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IP/07/292

Brussels, 7 March 2007

Commission assesses stability programmes of Belgium and Spain

Having examined their updated stability programmes[1], the European Commission finds that Belgium and Spain have sound budgetary objectives for the medium term (so-called Medium-Term Objectives or MTOs). Spain plans budgetary surpluses throughout the programme period (2005-2009) and Belgium is expected to meet its objective of a structural surplus of 0.5% of GDP. All things considered, Spain's budgetary strategy provides a good example of a sound fiscal policy conducted in compliance with the Stability and Growth Pact. Belgium's continued reduction of its still high debt is also an example of fiscal policy in compliance with the Pact, but there are risks to the achievement of budgetary targets. This makes it particularly important that the 2007 budgetary target be met and the pace of adjustment be strengthened in the following years. As both countries, and Spain in particular, face a strong projected increase in age-related expenditure, they are encouraged to improve the long-term sustainability of their public finances by measures to reduce the cost of ageing.

“Together with Denmark and Finland, already examined, Spain provides a good example of fiscal policies run in compliance with the Stability and Growth Pact. This is a prudent policy in the light of rising external imbalances, the inflation differential with the euro area and, as is the case for most EU countries, the future costs of ageing. Belgium's strategy of healthy primary surpluses will permit to further reduce the public debt and will help face up to the budgetary impact of ageing although in respect to the latter reforms are also required. But it should not relax the effort in the medium-term, starting with this year., said Economic and Monetary Affairs Commissioner Joaquín Almunia.

BELGIUM

Belgium submitted a new update of its stability programme on 13 December 2006, covering the period 2006-2010.

On the basis of economic growth projections that appear plausible, Belgium aims to reduce its debt-to-GDP ratio to below 75% in 2010, through a gradual build-up of nominal budgetary surpluses. Its public debt in 2005 was above 90% and only five years ago (2002) it was above 100%. Such policy is a prudent one in view of the costs expected to arise from an ageing population.

Regarding the general government balance, Belgium continues to target a structural surplus of 0.5% as its medium-term objective (MTO), which is more demanding than what would be implied by the debt ratio and average potential output growth in the long term. The annual nominal general government targets are unchanged compared with the previous programme. However, it should be noted that the expected surpluses would be almost entirely achieved thanks to the falling debt servicing costs. Moreover, the programme still seems to rely on one-off measures. The budgetary outcomes could also turn out less positive than projected in the programme in 2007 and, from 2008, there is a risk that expired one-offs will not be replaced by structural measures. As regards the long-term sustainability of public finances, Belgium is considered to be at medium risk in view of its still-high debt ratio and the relatively high projected ageing costs.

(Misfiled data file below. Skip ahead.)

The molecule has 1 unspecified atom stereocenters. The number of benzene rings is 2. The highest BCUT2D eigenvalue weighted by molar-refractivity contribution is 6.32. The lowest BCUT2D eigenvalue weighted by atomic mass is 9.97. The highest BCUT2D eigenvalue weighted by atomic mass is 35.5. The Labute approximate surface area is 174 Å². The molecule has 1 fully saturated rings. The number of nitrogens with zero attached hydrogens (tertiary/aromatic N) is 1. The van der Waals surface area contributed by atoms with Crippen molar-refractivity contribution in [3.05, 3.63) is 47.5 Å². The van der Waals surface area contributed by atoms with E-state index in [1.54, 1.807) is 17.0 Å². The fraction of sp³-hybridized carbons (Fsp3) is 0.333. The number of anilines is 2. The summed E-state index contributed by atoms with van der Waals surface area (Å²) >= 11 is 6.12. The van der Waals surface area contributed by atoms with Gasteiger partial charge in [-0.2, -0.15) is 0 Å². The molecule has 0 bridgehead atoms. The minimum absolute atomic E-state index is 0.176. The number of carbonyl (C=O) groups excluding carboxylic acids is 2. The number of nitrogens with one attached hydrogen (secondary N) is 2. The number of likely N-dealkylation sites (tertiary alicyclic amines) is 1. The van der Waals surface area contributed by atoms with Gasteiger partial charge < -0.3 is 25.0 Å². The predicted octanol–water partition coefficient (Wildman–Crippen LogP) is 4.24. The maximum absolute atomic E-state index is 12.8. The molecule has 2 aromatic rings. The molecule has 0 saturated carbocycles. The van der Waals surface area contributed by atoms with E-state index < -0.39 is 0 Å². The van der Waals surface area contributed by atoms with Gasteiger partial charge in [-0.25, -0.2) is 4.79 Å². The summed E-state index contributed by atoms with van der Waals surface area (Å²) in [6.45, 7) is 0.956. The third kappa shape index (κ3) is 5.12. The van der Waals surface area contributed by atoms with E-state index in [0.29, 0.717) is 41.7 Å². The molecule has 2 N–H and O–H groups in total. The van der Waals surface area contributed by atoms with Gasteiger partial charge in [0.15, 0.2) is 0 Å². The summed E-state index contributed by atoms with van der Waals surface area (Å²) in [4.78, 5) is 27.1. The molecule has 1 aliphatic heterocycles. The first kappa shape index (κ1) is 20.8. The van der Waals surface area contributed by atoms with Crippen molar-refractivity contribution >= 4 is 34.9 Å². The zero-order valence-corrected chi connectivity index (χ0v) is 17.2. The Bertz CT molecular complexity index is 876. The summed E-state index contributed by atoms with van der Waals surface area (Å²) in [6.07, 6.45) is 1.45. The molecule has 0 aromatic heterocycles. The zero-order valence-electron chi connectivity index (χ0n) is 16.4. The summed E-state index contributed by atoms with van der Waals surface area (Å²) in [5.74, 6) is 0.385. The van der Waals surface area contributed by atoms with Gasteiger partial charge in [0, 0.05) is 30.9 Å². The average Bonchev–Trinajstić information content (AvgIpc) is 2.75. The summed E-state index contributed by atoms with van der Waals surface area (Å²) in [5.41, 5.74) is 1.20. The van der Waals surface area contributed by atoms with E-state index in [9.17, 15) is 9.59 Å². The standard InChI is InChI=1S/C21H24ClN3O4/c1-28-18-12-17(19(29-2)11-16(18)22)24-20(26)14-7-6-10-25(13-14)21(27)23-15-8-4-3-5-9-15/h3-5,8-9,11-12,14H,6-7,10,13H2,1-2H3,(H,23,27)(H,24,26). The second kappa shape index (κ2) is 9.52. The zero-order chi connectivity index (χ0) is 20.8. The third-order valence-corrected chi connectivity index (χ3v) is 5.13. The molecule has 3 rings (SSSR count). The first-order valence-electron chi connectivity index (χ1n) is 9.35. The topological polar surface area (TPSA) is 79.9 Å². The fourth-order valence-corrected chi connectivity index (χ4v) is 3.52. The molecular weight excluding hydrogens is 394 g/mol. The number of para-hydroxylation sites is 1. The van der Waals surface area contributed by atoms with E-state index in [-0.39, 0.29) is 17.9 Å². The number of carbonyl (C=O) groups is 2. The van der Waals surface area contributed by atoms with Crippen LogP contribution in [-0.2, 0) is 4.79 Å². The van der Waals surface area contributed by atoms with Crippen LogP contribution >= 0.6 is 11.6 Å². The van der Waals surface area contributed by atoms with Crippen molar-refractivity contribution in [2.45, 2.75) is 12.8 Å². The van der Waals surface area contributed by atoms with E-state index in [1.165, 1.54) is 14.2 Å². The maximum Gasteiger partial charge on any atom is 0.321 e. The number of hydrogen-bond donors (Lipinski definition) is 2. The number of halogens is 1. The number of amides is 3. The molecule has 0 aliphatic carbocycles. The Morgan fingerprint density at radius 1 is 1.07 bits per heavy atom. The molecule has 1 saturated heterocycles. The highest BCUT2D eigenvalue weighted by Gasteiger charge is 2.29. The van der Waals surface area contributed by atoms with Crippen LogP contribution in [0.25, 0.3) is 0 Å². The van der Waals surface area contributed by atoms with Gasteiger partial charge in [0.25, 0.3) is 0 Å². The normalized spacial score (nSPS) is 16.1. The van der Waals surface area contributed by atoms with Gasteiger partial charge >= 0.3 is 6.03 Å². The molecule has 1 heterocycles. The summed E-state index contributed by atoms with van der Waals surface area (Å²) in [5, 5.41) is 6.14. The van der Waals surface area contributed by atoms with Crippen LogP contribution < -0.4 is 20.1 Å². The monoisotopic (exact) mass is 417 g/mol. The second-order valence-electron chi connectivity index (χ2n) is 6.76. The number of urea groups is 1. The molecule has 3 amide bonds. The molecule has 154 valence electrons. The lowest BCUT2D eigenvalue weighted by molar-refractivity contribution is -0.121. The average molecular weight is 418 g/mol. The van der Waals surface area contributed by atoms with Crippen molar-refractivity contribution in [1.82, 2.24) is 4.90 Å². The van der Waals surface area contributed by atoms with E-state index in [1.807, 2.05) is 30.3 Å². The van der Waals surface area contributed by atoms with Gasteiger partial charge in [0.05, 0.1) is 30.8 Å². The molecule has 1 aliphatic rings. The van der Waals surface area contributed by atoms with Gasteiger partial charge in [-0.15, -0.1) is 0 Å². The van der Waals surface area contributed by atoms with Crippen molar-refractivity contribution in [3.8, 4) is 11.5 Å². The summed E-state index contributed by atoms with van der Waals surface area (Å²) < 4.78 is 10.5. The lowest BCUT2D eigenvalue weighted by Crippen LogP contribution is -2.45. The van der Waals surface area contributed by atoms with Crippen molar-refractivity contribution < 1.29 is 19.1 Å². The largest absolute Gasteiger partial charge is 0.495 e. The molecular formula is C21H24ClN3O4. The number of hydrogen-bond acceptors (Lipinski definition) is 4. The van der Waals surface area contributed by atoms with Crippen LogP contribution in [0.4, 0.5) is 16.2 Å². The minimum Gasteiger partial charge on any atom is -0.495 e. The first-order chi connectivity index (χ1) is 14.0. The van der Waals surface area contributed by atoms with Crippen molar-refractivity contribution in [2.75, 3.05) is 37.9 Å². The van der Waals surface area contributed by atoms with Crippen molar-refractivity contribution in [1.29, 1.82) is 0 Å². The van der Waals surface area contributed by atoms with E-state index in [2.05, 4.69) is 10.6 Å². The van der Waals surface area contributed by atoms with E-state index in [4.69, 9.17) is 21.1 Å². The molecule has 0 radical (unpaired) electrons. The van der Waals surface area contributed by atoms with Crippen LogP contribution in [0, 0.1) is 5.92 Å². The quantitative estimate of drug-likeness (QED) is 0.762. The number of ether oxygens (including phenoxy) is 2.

Overall, the continued and significant reduction of the high debt stock provides an example of fiscal policies conducted in compliance with the Pact. The medium-term budgetary objective is expected to be reached within the programme period, although possibly not in 2008, as planned, due to the identified risks. Therefore, the Council should invite Belgium to: (i) ensure that the budgetary target for 2007 is met and strengthen the pace of adjustment towards the MTO thereafter, including through a reduction of the recourse to one-off measures; and (ii) in the light of the high level of debt and the projected increase in age-related expenditure, to improve the long-term sustainability of public finances by at least achieving the MTO as well as by taking measures to further reduce the costs of ageing.

SPAIN

Spain submitted a new update of its stability programme on 22 December 2006, covering the period 2006-2009.

Based on a macroeconomic scenario that also appears plausible, the update aims at maintaining budgetary surpluses over the programme period that are more ambitious than in the 2005 update of the programme.

Spain has set itself a medium-term objective (MTO) of a balanced general government budget in structural terms (cyclically-adjusted and net of one-off and other temporary measures), which is more demanding than required by the debt ratio and average potential growth. That objective has already reached by a wide margin and is expected to be maintained throughout the programme period. Given that the risks are broadly balanced, the budgetary targets set out in the programme appear attainable.

Spain's debt to GDP is expected to be further reduced to 32% in 2009 from 43% in 2005 and slightly over 60% in 1999. This is a prudent policy given the expected costs from an ageing population. Considering the favourable budgetary position in the short to medium term, which partly offsets the projected considerable budgetary costs of an ageing population, Spain is at medium risk as regards the long-term sustainability of its public finances.

Overall, Spain's medium-term budgetary position is sound. The budgetary strategy provides a good example of fiscal policies conducted in compliance with the Stability and Growth Pact, also taking into account rising external imbalances and the existing inflation differential with the euro area.

Therefore, and particularly in view of the projected increase in age-related expenditure, the Council should invite Spain to further improve the long term sustainability of public finances with measures to contain the future impact of ageing spending.